Dateline: En route to Budapest, Hungary

Miraculously, the train from Zagreb has quasi-functioning wifi… a near miracle for the railways of Eastern Europe that still can’t even figure out how to get a website that works.

I’m traveling to Budapest to check out the country’s surprisingly low tax rates on businesses as well as some highly intriguing real estate deals, and I decided to take the rather long ride by rail.

For some reason, Slovenia and Croatia – gorgeous as their scenery is – are rather poorly connected to the rest of Europe by air. Both Slovenia’s Adria Airlines and Croatian Airlines are hard to find when looking for flights.

That’s quite an oddity these days, as air travel around Europe explodes. Heck, it’s an oddity where I live in Southeast Asia, where so many low-cost airlines have cropped up that they’re now merging with each other to manage the ridiculous amount of seat inventory.

Here in Europe, Hungary-based WizzAir is one of the fastest-growing airlines, making travel from Budapest easy and cheap.

Next week, I’ll be in Barcelona, where Vueling – the low-cost carrier started by the company that owns Iberia and British Airlines – flies from cities large and small in Spain to points all over Europe.

For less than $100, you can practically go anywhere on the continent, and even to places in the Middle East.

The same is true in Asia, where I routinely fly from Kuala Lumpur to Cambodia and back for $100, and where one of my team members just flew first class to Ho Chi Minh City for under $150. It’s ridiculous.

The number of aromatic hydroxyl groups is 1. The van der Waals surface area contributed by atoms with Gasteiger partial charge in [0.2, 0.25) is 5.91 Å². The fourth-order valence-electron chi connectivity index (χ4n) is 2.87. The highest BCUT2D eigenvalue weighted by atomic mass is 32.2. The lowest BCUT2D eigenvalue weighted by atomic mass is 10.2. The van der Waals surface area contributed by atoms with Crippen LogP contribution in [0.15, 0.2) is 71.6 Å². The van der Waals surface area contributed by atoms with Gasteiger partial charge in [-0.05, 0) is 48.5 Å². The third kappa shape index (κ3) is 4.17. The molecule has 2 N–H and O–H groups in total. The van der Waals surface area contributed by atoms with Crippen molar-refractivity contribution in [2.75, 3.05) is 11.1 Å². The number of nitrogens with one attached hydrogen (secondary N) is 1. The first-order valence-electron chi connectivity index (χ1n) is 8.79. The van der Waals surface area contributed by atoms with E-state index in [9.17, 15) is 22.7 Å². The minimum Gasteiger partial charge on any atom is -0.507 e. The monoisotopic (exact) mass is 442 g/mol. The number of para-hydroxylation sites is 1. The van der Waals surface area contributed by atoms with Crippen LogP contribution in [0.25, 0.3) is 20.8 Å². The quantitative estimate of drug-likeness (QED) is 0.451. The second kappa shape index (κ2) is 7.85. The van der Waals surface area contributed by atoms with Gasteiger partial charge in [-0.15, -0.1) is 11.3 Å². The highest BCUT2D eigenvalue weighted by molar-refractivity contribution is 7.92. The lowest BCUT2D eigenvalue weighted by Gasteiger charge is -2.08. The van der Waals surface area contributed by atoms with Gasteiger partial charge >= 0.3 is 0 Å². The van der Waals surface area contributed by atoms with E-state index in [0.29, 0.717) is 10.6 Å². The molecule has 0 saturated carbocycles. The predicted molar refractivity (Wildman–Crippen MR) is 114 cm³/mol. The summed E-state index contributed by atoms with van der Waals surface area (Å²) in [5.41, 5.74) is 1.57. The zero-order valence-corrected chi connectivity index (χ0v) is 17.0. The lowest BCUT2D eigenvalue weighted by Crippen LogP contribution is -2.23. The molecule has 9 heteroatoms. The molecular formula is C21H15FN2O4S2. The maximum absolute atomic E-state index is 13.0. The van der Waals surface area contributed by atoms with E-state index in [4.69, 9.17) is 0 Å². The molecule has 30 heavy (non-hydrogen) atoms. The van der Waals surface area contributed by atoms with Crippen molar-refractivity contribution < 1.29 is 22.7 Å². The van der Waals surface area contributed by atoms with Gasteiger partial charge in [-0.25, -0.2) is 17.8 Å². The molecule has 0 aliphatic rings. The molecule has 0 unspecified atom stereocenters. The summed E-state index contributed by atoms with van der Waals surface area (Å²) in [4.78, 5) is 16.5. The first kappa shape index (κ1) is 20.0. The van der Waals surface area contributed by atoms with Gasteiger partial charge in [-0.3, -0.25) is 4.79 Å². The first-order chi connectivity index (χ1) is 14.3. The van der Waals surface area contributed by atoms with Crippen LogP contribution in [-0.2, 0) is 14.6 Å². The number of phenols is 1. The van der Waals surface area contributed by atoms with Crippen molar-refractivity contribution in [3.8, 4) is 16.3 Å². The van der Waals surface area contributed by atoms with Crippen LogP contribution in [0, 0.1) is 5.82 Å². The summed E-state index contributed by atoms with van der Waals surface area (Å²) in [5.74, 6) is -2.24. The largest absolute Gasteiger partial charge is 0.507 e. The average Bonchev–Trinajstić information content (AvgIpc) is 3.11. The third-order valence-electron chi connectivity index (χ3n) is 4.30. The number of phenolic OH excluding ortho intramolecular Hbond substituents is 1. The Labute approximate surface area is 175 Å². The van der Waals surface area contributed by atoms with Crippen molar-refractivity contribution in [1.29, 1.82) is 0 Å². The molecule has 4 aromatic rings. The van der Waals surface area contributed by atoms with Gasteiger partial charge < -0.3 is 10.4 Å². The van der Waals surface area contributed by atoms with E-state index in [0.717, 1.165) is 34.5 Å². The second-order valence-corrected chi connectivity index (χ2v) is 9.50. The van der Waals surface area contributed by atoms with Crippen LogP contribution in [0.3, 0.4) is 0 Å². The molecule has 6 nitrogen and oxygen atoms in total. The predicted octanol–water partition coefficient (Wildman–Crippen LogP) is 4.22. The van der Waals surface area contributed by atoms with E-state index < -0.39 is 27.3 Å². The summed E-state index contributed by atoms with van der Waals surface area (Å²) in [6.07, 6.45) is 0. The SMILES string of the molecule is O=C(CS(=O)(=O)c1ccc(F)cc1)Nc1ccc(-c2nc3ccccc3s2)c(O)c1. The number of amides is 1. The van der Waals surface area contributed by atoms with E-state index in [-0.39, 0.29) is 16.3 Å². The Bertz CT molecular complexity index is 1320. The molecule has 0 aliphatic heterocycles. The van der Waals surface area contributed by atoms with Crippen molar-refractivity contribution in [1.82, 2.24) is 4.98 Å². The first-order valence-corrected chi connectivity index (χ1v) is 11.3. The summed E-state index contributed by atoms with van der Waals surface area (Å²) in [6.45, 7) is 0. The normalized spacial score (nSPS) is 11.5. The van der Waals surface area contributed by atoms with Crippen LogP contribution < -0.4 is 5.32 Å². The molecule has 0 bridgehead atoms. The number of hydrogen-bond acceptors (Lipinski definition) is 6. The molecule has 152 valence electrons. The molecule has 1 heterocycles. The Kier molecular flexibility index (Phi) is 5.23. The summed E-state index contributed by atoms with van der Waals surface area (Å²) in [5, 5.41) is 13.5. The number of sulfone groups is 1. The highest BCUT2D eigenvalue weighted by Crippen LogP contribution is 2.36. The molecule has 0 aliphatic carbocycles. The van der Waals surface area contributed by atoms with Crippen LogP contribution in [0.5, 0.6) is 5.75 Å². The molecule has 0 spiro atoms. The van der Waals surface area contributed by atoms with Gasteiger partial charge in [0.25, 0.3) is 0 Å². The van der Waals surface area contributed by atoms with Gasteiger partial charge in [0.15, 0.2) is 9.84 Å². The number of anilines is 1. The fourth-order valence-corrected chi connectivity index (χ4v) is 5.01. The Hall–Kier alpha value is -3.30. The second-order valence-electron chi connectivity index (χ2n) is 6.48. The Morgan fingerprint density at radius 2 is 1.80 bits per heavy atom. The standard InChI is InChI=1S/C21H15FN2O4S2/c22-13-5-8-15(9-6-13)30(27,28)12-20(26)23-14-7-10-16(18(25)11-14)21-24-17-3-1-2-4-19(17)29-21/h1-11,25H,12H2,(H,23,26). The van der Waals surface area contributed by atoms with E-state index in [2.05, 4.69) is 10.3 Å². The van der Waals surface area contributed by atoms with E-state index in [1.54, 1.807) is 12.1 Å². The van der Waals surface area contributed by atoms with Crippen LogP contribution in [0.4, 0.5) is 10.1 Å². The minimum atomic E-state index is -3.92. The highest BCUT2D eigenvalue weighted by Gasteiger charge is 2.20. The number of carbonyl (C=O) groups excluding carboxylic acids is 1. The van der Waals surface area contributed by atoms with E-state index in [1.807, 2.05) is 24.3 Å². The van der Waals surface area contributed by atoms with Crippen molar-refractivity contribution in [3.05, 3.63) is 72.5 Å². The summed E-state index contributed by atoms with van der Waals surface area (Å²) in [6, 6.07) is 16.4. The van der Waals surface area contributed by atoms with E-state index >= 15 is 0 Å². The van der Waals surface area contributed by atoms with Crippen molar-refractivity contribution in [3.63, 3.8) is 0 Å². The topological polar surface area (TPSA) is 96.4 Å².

If I had to bet on one trend in the consumer space in the next 5-10 years, it would be similar to low-cost airlines cropping up on a regional level in Central America and even eventually in Africa. While countries like Colombia and Brazil have cheap airlines that fly domestic routes, getting from Panama City to Bogota or from Quito to San Jose is jaw-droppingly expensive.

While owning an airline sounds like the biggest drag in business, I’m bullish on continued aggressive expansion in that business precisely because of what I see on my travels.

All over the emerging world, people are yearning to see the world. When I was in Moldova – the poorest country in Europe – I met a lot of young people who are beginning to travel for leisure, even if their salaries are in the mid three figures a month. They simply find a way.

The same goes for pretty much every other emerging country I spend time in. Young professionals and recent college graduates are traveling around their region in greater and greater numbers.

That’s on top of the millions of these young people that are packing their bags in Moldova, Cambodia, or wherever else and moving to wealthier countries to increase their earning potential.

And with countries like Spain dealing with nearly a decade-long record unemployment, people from the so-called “first world” are flying the coop, too.

All of this leads to greater and greater travel. The world is becoming more connected and the cultural impact of books like The Four Hour Workweek is making the idea of travel for all a reality.

On the surface, you might think my recommendation would be to invest in some airline stock. Or to start an airline.

Hell no.

However, there are ways to profit from the explosion in travel dollars and the dozens of new airlines serving a new generation of travelers. If you dig a little deeper, it becomes pretty obvious.

The path to profiting from this travel boom is a similar path to profiting from the boom in mobile phone purchases, smartphone purchases, and countless other consumer trends in an emerging world.

Quite simply: metals.

Why You Should Invest in Strategic Metals

Think about it; the biggest trend in the airline business right now is new airlines flying new planes. I personally try to fly Qatar Airways every time I travel between Europe and Asia. In a pinch, I’ll fly Emirates.